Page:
I won Speakership position by majority vote – Bagbin

Speaker of the 8th Parliament Alban Sumana Kingsford Bagbin says it was a majority vote that propelled him into his current position.

In his maiden address to the 275 members on Friday, the 63-year-old immediate past Second Deputy Speaker of Parliament declared his legitimacy to the nation’s third-highest office.

He said, “The message in the votes of 136 in favour of Prof Aaron Mike Oquaye, as to 138 for Alban Sumana Kingsford Bagbin, with one spoilt ballot,…propelled me to this high office of Speaker of the Parliament of Ghana.”

He repeated a mantra of President Nana Addo Dankwa Akufo-Addo that “The battle is always the Lord’s, adding “glory be to the Most High God,” which attracted applause from both sides of House.

The immediate past Second Deputy Speaker, MP for Nadowli Kaleo Constituency, Upper West Region, for 28 years used the occasion to caution the Members of Parliament (MPs) to be civil and disciplined in their deeds and utterances in their parliamentary work.

His caution stems from unruly and rowdy behaviour of some members of the House during the election of the Speaker last week, which attracted military presence onto the floor of the House.

He tasked the leadership of the house to investigate those incidents to prevent their recurrence and to save and redeem the sunken image of the august House.

Speaker Bagbin noted his almost three decades service to the House on the ticket of the current opposition National Democratic Congress(NDC) but assured the House that he would remain fair, firm, impartial and resolute in the discharge of his duty as Speaker.

He pledged also to respect the dictates of the 1992 Constitution of Ghana and the will of the people of Ghana.

With a Parliament of 138 members that constitute a majority (NPP side) and 137 representing the NDC Minority, Speaker Bagbin stressed on the need for more “consensus-building, cooperation, dialogue and accommodation”, in the transaction of Parliamentary business and to satisfy the aspirations of Ghanaians.

“Let me also say a few words about the office of Speaker as envisioned under our Constitution. While past practise might lead some to think otherwise, the truth of the matter is that the Speakership is not a partisan political office. Regardless of which party nominated or voted to elect him or her, and regardless of his or her previous political background, the Speaker of the Parliament of Ghana occupies a nonpartisan, impartial office.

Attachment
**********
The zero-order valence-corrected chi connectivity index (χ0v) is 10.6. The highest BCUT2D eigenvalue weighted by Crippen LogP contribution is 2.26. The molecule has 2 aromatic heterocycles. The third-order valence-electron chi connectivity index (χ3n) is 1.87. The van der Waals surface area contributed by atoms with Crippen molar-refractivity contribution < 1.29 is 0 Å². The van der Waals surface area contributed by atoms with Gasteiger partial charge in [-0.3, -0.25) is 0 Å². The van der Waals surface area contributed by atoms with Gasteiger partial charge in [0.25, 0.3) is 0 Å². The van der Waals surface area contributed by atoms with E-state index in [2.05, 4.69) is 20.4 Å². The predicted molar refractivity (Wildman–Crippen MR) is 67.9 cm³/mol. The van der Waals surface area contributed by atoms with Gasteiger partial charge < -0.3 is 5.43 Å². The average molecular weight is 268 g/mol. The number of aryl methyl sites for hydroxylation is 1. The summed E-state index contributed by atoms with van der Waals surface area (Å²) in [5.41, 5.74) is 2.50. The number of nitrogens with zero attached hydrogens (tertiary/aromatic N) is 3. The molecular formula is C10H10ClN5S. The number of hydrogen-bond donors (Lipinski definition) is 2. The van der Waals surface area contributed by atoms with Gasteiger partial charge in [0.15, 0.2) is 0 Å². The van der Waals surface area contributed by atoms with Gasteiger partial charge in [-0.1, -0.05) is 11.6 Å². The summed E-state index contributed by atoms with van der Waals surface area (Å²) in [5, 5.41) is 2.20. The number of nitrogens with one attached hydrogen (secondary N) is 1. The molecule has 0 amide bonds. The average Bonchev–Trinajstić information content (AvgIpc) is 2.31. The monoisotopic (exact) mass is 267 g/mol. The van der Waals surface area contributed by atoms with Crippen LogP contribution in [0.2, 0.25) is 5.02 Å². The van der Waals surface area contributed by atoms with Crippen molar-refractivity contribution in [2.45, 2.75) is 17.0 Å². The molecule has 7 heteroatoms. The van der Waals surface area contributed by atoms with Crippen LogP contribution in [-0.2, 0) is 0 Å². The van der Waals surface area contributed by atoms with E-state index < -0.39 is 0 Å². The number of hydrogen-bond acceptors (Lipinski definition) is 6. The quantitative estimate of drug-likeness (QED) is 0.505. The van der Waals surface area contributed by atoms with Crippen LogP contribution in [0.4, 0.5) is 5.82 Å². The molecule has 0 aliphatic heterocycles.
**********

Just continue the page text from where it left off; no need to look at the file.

He added: “There is no NPP Speaker or NDC Speaker; there is only a Speaker of the Parliament of Ghana.

“Unlike my counterpart in the American House of Representatives, the Ghanaian Speaker is not a Member of the House.

“The Ghanaian Speaker presides over but does not participate in proceedings of the House; and he or she has no vote, not even a casting vote, in matters before the House.

In fact, the Speakership in Ghana is designed to be even more impartial and more apolitical than the Speaker of the House of Commons in Westminster. It is indeed to ensure that the Speaker remains impartial in presiding over the affairs of this House and Parliament that his election is done by secret ballot.

“The independence and impartiality of the Speaker is particularly evident from one line in the Speaker’s Oath. That line is not found in the Presidential Oath, the Oath of Vice-President, the Oath for Ministers of State and Cabinet, or the Oath of a Member of Parliament.

“…. That last phrase, “without fear or favour, affection or ill will”, defines the office of the Speaker as an impartial, nonpartisan office. I assure you I don’t take this Oath lightly at all.

“Speaker Bagbin referred to having harmoniously with Speakers of diverse political backgrounds, including on one occasion supporting the nomination for re-election as Speaker of the 4th Republic, a well-known figure of the New Patriotic Party.”

He, however, made it clear that the office I now occupy is an impartial, independent, and apolitical office, akin, in that regard, to the position of a Justice or Chief Justice.

He pledged to live by the Oath he swore on the occasion of his new office and said he would respect, obey and abide by the will of the House.

“I am fully committed to being fair and impartial. But I am also fully committed to being firm, he said, adding, “We must work together for the betterment of Ghana and Ghanaians.

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